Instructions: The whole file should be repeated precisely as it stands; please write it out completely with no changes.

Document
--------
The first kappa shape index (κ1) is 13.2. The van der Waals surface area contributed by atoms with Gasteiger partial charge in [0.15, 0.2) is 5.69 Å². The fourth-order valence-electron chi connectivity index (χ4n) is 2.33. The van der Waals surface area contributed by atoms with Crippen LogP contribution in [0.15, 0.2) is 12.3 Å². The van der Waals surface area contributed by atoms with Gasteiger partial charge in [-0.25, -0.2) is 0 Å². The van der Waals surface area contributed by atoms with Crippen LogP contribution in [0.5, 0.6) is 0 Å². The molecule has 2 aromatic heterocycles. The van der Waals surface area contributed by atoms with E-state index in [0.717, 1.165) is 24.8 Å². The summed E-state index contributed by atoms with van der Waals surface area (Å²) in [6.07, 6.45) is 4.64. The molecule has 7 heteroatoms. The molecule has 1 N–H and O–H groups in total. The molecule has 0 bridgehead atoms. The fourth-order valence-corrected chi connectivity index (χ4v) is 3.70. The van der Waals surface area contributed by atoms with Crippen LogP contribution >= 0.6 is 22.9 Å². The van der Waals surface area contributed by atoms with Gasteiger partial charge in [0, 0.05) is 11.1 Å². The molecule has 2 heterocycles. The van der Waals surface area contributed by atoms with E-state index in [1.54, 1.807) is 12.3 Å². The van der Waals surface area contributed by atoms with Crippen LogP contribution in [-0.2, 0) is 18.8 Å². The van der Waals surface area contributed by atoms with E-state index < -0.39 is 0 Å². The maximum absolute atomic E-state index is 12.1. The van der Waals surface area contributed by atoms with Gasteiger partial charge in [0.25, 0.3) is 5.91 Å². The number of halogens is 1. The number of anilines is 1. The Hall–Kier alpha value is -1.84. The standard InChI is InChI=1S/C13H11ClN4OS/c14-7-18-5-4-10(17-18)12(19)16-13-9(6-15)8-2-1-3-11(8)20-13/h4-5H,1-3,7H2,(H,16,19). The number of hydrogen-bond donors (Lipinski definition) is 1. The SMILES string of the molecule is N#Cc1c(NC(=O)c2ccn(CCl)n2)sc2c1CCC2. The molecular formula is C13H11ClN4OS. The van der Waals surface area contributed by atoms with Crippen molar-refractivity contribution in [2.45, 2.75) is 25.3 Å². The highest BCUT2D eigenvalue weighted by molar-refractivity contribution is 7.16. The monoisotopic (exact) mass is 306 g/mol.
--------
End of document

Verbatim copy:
The first kappa shape index (κ1) is 13.2. The van der Waals surface area contributed by atoms with Gasteiger partial charge in [0.15, 0.2) is 5.69 Å². The fourth-order valence-electron chi connectivity index (χ4n) is 2.33. The van der Waals surface area contributed by atoms with Crippen LogP contribution in [0.15, 0.2) is 12.3 Å². The van der Waals surface area contributed by atoms with Gasteiger partial charge in [-0.25, -0.2) is 0 Å². The van der Waals surface area contributed by atoms with Crippen LogP contribution in [0.5, 0.6) is 0 Å². The molecule has 2 aromatic heterocycles. The van der Waals surface area contributed by atoms with E-state index in [0.717, 1.165) is 24.8 Å². The summed E-state index contributed by atoms with van der Waals surface area (Å²) in [6.07, 6.45) is 4.64. The molecule has 7 heteroatoms. The molecule has 1 N–H and O–H groups in total. The molecule has 0 bridgehead atoms. The fourth-order valence-corrected chi connectivity index (χ4v) is 3.70. The van der Waals surface area contributed by atoms with Crippen LogP contribution >= 0.6 is 22.9 Å². The van der Waals surface area contributed by atoms with Gasteiger partial charge in [0, 0.05) is 11.1 Å². The molecule has 2 heterocycles. The van der Waals surface area contributed by atoms with E-state index in [1.54, 1.807) is 12.3 Å². The van der Waals surface area contributed by atoms with Crippen LogP contribution in [-0.2, 0) is 18.8 Å². The van der Waals surface area contributed by atoms with E-state index < -0.39 is 0 Å². The maximum absolute atomic E-state index is 12.1. The van der Waals surface area contributed by atoms with Gasteiger partial charge in [0.25, 0.3) is 5.91 Å². The number of halogens is 1. The number of anilines is 1. The Hall–Kier alpha value is -1.84. The standard InChI is InChI=1S/C13H11ClN4OS/c14-7-18-5-4-10(17-18)12(19)16-13-9(6-15)8-2-1-3-11(8)20-13/h4-5H,1-3,7H2,(H,16,19). The number of hydrogen-bond donors (Lipinski definition) is 1. The SMILES string of the molecule is N#Cc1c(NC(=O)c2ccn(CCl)n2)sc2c1CCC2. The molecular formula is C13H11ClN4OS. The van der Waals surface area contributed by atoms with Crippen molar-refractivity contribution in [2.45, 2.75) is 25.3 Å². The highest BCUT2D eigenvalue weighted by molar-refractivity contribution is 7.16. The monoisotopic (exact) mass is 306 g/mol.